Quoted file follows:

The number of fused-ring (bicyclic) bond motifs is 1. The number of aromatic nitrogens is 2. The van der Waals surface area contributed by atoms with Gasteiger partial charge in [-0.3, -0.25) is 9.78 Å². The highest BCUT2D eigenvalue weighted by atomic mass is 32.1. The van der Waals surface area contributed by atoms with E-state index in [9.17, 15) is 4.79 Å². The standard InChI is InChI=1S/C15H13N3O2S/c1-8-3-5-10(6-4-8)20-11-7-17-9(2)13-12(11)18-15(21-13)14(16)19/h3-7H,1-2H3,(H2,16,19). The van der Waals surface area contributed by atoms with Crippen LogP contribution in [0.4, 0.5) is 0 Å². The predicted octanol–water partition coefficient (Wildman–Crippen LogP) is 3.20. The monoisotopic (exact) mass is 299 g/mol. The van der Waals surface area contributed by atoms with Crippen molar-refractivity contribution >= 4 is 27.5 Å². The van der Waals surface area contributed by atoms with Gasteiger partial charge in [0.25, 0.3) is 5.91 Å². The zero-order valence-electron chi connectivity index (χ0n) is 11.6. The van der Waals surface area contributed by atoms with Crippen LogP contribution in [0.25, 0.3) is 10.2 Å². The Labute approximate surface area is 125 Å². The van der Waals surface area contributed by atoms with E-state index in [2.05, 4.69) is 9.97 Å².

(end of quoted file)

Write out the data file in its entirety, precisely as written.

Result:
The number of fused-ring (bicyclic) bond motifs is 1. The number of aromatic nitrogens is 2. The van der Waals surface area contributed by atoms with Gasteiger partial charge in [-0.3, -0.25) is 9.78 Å². The highest BCUT2D eigenvalue weighted by atomic mass is 32.1. The van der Waals surface area contributed by atoms with E-state index in [9.17, 15) is 4.79 Å². The standard InChI is InChI=1S/C15H13N3O2S/c1-8-3-5-10(6-4-8)20-11-7-17-9(2)13-12(11)18-15(21-13)14(16)19/h3-7H,1-2H3,(H2,16,19). The van der Waals surface area contributed by atoms with Crippen LogP contribution in [0.4, 0.5) is 0 Å². The predicted octanol–water partition coefficient (Wildman–Crippen LogP) is 3.20. The monoisotopic (exact) mass is 299 g/mol. The van der Waals surface area contributed by atoms with Crippen molar-refractivity contribution >= 4 is 27.5 Å². The van der Waals surface area contributed by atoms with Gasteiger partial charge in [0.25, 0.3) is 5.91 Å². The zero-order valence-electron chi connectivity index (χ0n) is 11.6. The van der Waals surface area contributed by atoms with Crippen LogP contribution in [0.25, 0.3) is 10.2 Å². The Labute approximate surface area is 125 Å². The van der Waals surface area contributed by atoms with E-state index in [2.05, 4.69) is 9.97 Å².